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Handling Disagreement: 5 Non-Threatening Ways To Navigate Conflict


There is a fine line between apologizing and taking responsibility.

A few years ago, I wrote a book called The Feminine Revolution. The idea was that feminine traits have long been perceived as weaknesses, especially in the workplace. Sensitivity, listening to your intuition, or expressing your emotions are typically not the attributes most celebrated in a fast-moving, highly competitive corporate environment — or in a small, fledgling startup, for that matter. But my co-author, Catherine Connors, and I made a case for how these mischaracterized feminine traits were actually strengths, not weaknesses, and that if we lean into these qualities, both personally and professionally, they are a tremendous source of good.

Now, what does this have to do with handling disagreements?

In a world full of conversations about how women shouldn’t apologize because it’s a sign of weakness, we’re actually encouraging people to apologize. Why? Because often an apology can bridge a gap, move things forward, create a closer connection, and overcome an obstacle. And if you ask us, that’s the opposite of weak — it’s actually putting us in the power seat.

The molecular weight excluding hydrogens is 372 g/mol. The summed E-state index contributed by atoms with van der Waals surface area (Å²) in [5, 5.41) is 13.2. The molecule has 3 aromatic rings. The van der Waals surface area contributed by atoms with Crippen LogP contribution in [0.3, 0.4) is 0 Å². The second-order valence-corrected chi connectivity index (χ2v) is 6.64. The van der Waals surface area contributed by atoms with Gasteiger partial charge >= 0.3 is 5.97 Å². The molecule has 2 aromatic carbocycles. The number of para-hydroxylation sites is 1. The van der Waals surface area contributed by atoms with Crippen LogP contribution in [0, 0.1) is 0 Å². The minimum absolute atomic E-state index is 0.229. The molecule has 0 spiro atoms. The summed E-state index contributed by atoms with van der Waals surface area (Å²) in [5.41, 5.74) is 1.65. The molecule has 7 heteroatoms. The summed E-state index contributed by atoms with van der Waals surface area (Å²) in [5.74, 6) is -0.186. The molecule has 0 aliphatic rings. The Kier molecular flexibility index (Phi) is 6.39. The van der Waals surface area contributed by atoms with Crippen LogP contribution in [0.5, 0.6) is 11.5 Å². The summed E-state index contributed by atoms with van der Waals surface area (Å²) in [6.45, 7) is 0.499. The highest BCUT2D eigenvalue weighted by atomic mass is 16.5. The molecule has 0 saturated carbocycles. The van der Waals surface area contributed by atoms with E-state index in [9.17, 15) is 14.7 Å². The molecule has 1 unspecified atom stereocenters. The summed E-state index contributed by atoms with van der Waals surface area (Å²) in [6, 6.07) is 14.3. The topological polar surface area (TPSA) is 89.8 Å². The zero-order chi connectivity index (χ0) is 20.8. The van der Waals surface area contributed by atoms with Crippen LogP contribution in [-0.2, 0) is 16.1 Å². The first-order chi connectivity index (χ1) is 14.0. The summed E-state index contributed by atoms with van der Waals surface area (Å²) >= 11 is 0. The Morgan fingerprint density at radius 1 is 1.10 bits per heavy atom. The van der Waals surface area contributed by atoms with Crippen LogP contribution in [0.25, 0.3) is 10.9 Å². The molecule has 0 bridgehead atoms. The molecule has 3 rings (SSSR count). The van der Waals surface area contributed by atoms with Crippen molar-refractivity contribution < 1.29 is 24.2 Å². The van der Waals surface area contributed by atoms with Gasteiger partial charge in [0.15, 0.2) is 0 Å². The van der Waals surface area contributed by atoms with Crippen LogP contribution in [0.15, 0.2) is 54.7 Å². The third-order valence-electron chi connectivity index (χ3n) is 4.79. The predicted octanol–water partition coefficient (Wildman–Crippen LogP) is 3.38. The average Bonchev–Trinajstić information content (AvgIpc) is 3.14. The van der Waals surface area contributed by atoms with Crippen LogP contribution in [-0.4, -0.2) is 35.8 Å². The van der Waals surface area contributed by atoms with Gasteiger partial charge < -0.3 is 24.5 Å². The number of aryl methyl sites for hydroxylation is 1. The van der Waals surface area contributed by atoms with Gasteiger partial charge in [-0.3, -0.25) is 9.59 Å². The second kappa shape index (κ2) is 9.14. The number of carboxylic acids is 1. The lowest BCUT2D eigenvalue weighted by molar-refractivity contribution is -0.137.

Sometimes apologizing isn’t enough. And sometimes apologies need a specific approach or context.

So, if you find yourself having a challenging conversation with something, try these non-threatening ways of navigating the conflict, apologizing (or accepting someone else’s apology), and most importantly, ensuring both parties take accountability.

1. Look closely at the information. Be objective about the situation.

Many disagreements are a result of simple misunderstandings.

Each of the disagreeing parties has a different perception of the situation. One person thinks the root problem is this, the other person thinks the root problem is that, and as a result, both parties end up speaking from a subjective point of view — not an objective point of view. Sometimes it doesn’t matter what the “reality” is because inevitably two people will see things differently.